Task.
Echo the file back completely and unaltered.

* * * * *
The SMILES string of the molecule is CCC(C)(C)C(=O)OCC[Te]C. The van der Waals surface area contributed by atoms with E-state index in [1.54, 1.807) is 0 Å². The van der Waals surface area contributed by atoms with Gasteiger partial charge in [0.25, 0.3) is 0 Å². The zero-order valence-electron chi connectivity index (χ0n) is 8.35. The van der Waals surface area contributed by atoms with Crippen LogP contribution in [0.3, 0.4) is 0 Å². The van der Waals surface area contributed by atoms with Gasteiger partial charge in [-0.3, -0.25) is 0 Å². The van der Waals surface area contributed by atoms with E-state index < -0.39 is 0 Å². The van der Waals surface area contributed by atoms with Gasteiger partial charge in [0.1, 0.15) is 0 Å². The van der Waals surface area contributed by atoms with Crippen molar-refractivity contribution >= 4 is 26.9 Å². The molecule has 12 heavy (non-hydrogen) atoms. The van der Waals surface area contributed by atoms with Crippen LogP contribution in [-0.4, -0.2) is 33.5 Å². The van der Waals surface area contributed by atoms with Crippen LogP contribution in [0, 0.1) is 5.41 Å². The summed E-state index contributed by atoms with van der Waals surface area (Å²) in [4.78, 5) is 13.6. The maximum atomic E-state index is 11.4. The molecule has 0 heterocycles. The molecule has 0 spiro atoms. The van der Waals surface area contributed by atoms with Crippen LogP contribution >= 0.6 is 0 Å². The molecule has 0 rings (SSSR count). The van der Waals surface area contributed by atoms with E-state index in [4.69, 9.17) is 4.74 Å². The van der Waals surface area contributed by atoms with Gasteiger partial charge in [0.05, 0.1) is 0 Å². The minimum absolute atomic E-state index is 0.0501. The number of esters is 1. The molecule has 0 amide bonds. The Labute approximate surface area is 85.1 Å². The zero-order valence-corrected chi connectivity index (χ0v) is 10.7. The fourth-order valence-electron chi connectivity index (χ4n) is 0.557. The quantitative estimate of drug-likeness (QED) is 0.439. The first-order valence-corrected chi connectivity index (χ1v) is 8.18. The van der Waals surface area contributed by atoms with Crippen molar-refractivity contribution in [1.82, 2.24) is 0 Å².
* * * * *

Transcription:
The SMILES string of the molecule is CCC(C)(C)C(=O)OCC[Te]C. The van der Waals surface area contributed by atoms with E-state index in [1.54, 1.807) is 0 Å². The van der Waals surface area contributed by atoms with Gasteiger partial charge in [0.25, 0.3) is 0 Å². The zero-order valence-electron chi connectivity index (χ0n) is 8.35. The van der Waals surface area contributed by atoms with Crippen LogP contribution in [0.3, 0.4) is 0 Å². The van der Waals surface area contributed by atoms with Gasteiger partial charge in [-0.3, -0.25) is 0 Å². The van der Waals surface area contributed by atoms with E-state index < -0.39 is 0 Å². The van der Waals surface area contributed by atoms with Gasteiger partial charge in [0.1, 0.15) is 0 Å². The van der Waals surface area contributed by atoms with Crippen molar-refractivity contribution >= 4 is 26.9 Å². The molecule has 12 heavy (non-hydrogen) atoms. The van der Waals surface area contributed by atoms with Crippen LogP contribution in [-0.4, -0.2) is 33.5 Å². The van der Waals surface area contributed by atoms with Crippen LogP contribution in [0, 0.1) is 5.41 Å². The summed E-state index contributed by atoms with van der Waals surface area (Å²) in [4.78, 5) is 13.6. The maximum atomic E-state index is 11.4. The molecule has 0 heterocycles. The molecule has 0 spiro atoms. The van der Waals surface area contributed by atoms with Crippen LogP contribution >= 0.6 is 0 Å². The molecule has 0 rings (SSSR count). The van der Waals surface area contributed by atoms with E-state index in [4.69, 9.17) is 4.74 Å². The van der Waals surface area contributed by atoms with Gasteiger partial charge in [0.05, 0.1) is 0 Å². The minimum absolute atomic E-state index is 0.0501. The number of esters is 1. The molecule has 0 amide bonds. The Labute approximate surface area is 85.1 Å². The zero-order valence-corrected chi connectivity index (χ0v) is 10.7. The fourth-order valence-electron chi connectivity index (χ4n) is 0.557. The quantitative estimate of drug-likeness (QED) is 0.439. The first-order valence-corrected chi connectivity index (χ1v) is 8.18. The van der Waals surface area contributed by atoms with Crippen molar-refractivity contribution in [1.82, 2.24) is 0 Å².